Luger, Kruger and Ruger... A Tale of 3 Pistols

  The German Luger P08 was a legendary pistol back dating all the way back to the early 1900's and is still highly regarded to this day. The Pistole Parabellum 1908 (P08) Luger was widely used by the Germans during World War I and World War II. The recoil-operated semi-automatic pistol design was patented by Georg J. Luger in 1898. This was one of the first semi-automatic pistols ever designed. Even after WWII the Luger was widely used throughout Europe by military and police but was later replaced in most cases by the Walther P38 which was cheaper to manufacture. The namesake 9mm Luger cartridge is still the most popular pistol caliber in the world. Of course the Luger's use by the Germans in just about every WWII movie ever made contributed to its fame here in the USA.

It’s only natural that an American company would have tried to cash in on the Luger name.
The Wham-O toy company was one of the first with their “Kruger” 98 Pistol sold mainly through mail order in the backs of comic books. Here is the original ad copy from one of those ads.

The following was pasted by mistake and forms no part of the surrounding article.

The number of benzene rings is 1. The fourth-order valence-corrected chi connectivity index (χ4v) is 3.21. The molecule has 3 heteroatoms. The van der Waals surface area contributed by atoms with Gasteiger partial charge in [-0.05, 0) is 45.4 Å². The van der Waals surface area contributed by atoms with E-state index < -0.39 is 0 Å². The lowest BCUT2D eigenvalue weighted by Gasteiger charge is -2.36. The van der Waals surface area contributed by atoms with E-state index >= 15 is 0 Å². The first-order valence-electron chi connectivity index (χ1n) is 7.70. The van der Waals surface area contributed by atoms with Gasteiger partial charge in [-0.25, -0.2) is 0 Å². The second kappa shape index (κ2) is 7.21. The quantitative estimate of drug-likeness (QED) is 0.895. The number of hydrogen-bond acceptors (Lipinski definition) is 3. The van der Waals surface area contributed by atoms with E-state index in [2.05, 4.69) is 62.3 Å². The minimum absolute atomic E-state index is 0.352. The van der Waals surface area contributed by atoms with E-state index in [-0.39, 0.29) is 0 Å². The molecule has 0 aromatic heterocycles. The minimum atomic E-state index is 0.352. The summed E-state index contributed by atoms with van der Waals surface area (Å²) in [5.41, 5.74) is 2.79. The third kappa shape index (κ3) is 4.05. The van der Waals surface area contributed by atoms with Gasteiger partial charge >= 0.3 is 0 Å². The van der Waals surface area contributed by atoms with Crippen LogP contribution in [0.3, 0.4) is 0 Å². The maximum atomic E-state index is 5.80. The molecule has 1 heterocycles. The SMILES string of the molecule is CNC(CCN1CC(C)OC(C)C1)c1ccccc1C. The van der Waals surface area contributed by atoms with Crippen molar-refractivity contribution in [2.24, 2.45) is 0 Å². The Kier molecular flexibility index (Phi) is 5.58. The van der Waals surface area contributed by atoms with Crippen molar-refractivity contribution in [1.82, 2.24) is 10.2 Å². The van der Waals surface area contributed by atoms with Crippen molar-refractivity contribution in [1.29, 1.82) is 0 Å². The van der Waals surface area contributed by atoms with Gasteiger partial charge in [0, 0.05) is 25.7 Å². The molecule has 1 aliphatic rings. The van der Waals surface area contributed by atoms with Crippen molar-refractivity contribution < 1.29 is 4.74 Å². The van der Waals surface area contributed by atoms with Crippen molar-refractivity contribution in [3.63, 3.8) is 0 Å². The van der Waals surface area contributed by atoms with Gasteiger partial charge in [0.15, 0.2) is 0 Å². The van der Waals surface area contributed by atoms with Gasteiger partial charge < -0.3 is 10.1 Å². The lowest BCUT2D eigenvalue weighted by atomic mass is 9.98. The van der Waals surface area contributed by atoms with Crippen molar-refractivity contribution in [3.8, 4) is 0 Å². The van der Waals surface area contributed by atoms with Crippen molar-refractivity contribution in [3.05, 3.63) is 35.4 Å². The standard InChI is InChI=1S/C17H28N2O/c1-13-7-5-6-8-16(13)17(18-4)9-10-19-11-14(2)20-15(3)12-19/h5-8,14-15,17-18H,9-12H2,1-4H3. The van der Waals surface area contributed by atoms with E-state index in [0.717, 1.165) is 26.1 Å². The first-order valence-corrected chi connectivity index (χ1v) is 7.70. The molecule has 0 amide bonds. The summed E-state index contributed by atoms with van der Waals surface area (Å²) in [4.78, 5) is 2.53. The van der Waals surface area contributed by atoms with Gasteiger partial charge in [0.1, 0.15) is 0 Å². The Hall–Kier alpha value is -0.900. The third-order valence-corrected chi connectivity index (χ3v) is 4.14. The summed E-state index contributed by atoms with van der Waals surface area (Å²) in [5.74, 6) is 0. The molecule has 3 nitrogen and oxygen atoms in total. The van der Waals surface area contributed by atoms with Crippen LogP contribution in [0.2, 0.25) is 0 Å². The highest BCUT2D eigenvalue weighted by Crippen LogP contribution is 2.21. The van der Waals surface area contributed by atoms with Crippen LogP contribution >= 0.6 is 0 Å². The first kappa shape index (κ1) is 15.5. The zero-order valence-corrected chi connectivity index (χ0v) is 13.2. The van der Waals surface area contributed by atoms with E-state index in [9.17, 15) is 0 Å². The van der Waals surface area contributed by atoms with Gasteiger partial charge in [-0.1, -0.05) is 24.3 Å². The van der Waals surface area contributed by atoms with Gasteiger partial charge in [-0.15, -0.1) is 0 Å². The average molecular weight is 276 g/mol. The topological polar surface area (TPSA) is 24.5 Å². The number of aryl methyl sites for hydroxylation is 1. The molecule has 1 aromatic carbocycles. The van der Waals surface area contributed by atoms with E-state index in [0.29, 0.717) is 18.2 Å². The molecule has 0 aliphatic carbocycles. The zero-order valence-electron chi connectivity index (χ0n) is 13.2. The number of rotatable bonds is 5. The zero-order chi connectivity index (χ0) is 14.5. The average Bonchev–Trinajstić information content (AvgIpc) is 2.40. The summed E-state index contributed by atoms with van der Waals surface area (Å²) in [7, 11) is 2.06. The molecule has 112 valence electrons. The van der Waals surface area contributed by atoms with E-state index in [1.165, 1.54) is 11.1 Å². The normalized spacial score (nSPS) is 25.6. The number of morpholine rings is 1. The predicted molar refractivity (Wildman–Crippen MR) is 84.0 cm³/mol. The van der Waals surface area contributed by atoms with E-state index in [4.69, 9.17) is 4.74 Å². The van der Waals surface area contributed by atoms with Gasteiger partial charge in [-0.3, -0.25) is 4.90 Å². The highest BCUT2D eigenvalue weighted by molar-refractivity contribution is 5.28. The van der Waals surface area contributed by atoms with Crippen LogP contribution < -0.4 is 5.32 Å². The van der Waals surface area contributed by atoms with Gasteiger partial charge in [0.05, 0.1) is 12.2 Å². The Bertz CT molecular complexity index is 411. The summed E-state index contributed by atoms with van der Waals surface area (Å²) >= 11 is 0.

"Wholesale! $3 00 FULL PRICE KRUGER PISTOLS  .12 CALIBER SINGLE SHOT
Kruger Handgun Paper Ad
Original First Kruger Ad
Crafted after famous German Luger design This is not an air or CO, gun. The Kruger is a small bore gun that actually shoots .12 caliber lead bullets fired by a .14 mg. powder charge. Beautifully designed—ideal for target shooting. It has a 4-inch steel barrel. Over-all length is 834 inches. This amazing low price is due to small bore gun design and direct factory to you sales. The Kruger comes with 50 bullets. Extra bullets are available direct from as or at your local store. This offer is limited. Special Mail Order price of $3.00 each. YOUR MONEY BACK IF YOU ARE NOT COMPLETELY SATISFIED. Adults only. Send $3.00 in check, cash or money order."